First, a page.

So what is the response? The shipping people (led by rail giant CSX Transportation) backed by the administration, files a lawsuit here to block the law's enforcement. They lost in US district court, but rather than accept the result they are appealing. Meanwhile nothing is happening.
While I am no longer surprised by anything, this twiddling your fingers while someone prepares to set fire to Washington is pretty astounding. To me it is reminiscent of the August 6, 2001 memo given to President Bush, warning of possible attacks in the US. Nothing was done then and little is being done now to prepare us for real threats to mass transit. I guess it will take an attack on a US train before we wake up.
Nevertheless, FBI information since that time indicates patterns of suspicious activity in this country consistent with preparations for hijackings or other types of attacks, including recent surveillance of federal buildings in New York.
The government is fully engaged though in a number of other efforts most of which don't make a lot of sense for what is supposedly a "conservative" government. The article, "End to federalism?," in the Philadelphia Enquirer has an interesting and what seems to me an accurate assessment of the situation.
Early in his presidency, Bush pledged to "make respect for federalism a priority in this administration," and he affirmed the founders' belief that "our freedom is best preserved when power is disbursed."
When you list the positions of the current administration, as the Enquirer has done. Somehow I don't feel very safe since their focus other than the terrorist training war in Iraq seems to be in consolidating power in Washington for the friends of the current administration and interfering with what should be personal decisions.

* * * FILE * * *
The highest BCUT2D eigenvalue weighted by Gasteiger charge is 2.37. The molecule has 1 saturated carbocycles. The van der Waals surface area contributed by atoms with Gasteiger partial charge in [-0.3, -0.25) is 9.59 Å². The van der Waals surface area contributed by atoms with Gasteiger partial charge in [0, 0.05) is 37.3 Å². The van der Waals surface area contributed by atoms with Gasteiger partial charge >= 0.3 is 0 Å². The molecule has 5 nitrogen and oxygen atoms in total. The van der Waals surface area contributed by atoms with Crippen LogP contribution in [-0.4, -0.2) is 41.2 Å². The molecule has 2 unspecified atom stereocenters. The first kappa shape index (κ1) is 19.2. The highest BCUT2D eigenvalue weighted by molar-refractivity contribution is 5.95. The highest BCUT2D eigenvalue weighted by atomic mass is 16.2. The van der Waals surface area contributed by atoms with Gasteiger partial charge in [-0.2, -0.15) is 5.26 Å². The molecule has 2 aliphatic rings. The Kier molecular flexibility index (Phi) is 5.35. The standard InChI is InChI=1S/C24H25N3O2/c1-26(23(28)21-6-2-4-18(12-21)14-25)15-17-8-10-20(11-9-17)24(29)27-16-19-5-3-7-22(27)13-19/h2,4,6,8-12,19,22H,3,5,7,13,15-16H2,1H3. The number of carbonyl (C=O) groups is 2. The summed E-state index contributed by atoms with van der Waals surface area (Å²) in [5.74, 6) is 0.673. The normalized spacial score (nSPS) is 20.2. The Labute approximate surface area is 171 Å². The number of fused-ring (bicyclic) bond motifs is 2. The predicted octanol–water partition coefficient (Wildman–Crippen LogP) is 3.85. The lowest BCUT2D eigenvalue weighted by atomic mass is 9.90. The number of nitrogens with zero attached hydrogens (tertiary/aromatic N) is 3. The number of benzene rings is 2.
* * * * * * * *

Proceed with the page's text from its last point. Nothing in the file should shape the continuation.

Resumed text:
That (medical marijuana) decision followed many others that show the administration's lack of interest in the proper balance of powers between state and federal governments.
Consider its position on these issues:
The right to die. Then-Attorney General John Ashcroft said federal laws prohibit Oregon doctors from prescribing lethal doses of controlled drugs to terminally ill patients. He threatened to revoke the federal licenses of doctors who followed the Oregon law allowing physician-assisted suicide. Lower federal courts blocked him, but the administration has pursued the case to the Supreme Court, which will review it this fall.
The Terri Schiavo case. The President supported Congress's efforts to block her death. Congress issued an extraordinary directive to the federal courts to intervene in the normal workings of family law, an area that has remained under the control of the states since the birth of the republic. Fortunately, the federal courts proved more mindful of federalism than Congress and refused.
Gay marriage. Last year, in response to "activist judges and local officials" in Massachusetts and San Francisco, Bush proposed a constitutional amendment defining marriage as being between only a man and a woman. It would override state laws experimenting with gay marriage.
Education. The No Child Left Behind Act reduces state autonomy in education by imposing uniform testing requirements. It uses the threat of significant restructuring of school operations if districts do not meet federal standards, all in an area that has historically fallen under the control of states.
The best of intentions might be behind these measures, but they follow a dangerous constitutional strategy. Demanding rigid, one-size-fits-all nationwide rules counteracts the benefits of federalism, which calls for decentralized governance. Federalism allows states to compete for residents and businesses. Some people will choose to live in California because they are willing to trade high taxes for strong environmental rules, while others might want to live in Massachusetts because of gay marriage.